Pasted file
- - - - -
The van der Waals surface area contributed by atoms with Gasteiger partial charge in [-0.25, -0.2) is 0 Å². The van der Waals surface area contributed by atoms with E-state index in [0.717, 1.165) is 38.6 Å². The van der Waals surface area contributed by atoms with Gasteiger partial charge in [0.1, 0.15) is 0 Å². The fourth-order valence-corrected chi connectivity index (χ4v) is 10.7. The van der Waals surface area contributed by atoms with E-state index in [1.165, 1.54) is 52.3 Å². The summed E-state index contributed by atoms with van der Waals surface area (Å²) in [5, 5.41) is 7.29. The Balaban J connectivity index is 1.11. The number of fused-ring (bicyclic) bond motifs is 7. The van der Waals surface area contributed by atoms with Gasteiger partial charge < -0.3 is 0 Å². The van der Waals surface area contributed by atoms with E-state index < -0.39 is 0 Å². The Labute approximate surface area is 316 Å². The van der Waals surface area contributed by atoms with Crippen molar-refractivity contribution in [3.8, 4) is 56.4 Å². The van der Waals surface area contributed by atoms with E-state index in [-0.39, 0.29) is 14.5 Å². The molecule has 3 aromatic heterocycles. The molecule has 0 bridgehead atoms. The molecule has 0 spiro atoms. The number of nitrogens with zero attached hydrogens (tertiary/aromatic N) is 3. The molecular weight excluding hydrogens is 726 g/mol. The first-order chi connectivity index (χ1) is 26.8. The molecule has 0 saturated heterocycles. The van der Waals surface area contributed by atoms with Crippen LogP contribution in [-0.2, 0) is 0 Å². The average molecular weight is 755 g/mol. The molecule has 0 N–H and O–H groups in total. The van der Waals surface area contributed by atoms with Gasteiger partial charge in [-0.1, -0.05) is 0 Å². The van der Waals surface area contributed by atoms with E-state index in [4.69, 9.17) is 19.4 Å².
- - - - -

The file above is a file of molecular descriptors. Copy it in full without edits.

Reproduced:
The van der Waals surface area contributed by atoms with Gasteiger partial charge in [-0.25, -0.2) is 0 Å². The van der Waals surface area contributed by atoms with E-state index in [0.717, 1.165) is 38.6 Å². The van der Waals surface area contributed by atoms with Gasteiger partial charge in [0.1, 0.15) is 0 Å². The fourth-order valence-corrected chi connectivity index (χ4v) is 10.7. The van der Waals surface area contributed by atoms with E-state index in [1.165, 1.54) is 52.3 Å². The summed E-state index contributed by atoms with van der Waals surface area (Å²) in [5, 5.41) is 7.29. The Balaban J connectivity index is 1.11. The number of fused-ring (bicyclic) bond motifs is 7. The van der Waals surface area contributed by atoms with Gasteiger partial charge < -0.3 is 0 Å². The van der Waals surface area contributed by atoms with E-state index < -0.39 is 0 Å². The Labute approximate surface area is 316 Å². The van der Waals surface area contributed by atoms with Crippen molar-refractivity contribution in [3.8, 4) is 56.4 Å². The van der Waals surface area contributed by atoms with E-state index in [-0.39, 0.29) is 14.5 Å². The molecule has 3 aromatic heterocycles. The molecule has 0 bridgehead atoms. The molecule has 0 spiro atoms. The number of nitrogens with zero attached hydrogens (tertiary/aromatic N) is 3. The molecular weight excluding hydrogens is 726 g/mol. The first-order chi connectivity index (χ1) is 26.8. The molecule has 0 saturated heterocycles. The van der Waals surface area contributed by atoms with Crippen LogP contribution in [-0.2, 0) is 0 Å². The average molecular weight is 755 g/mol. The molecule has 0 N–H and O–H groups in total. The van der Waals surface area contributed by atoms with Gasteiger partial charge in [-0.1, -0.05) is 0 Å². The van der Waals surface area contributed by atoms with E-state index in [4.69, 9.17) is 19.4 Å².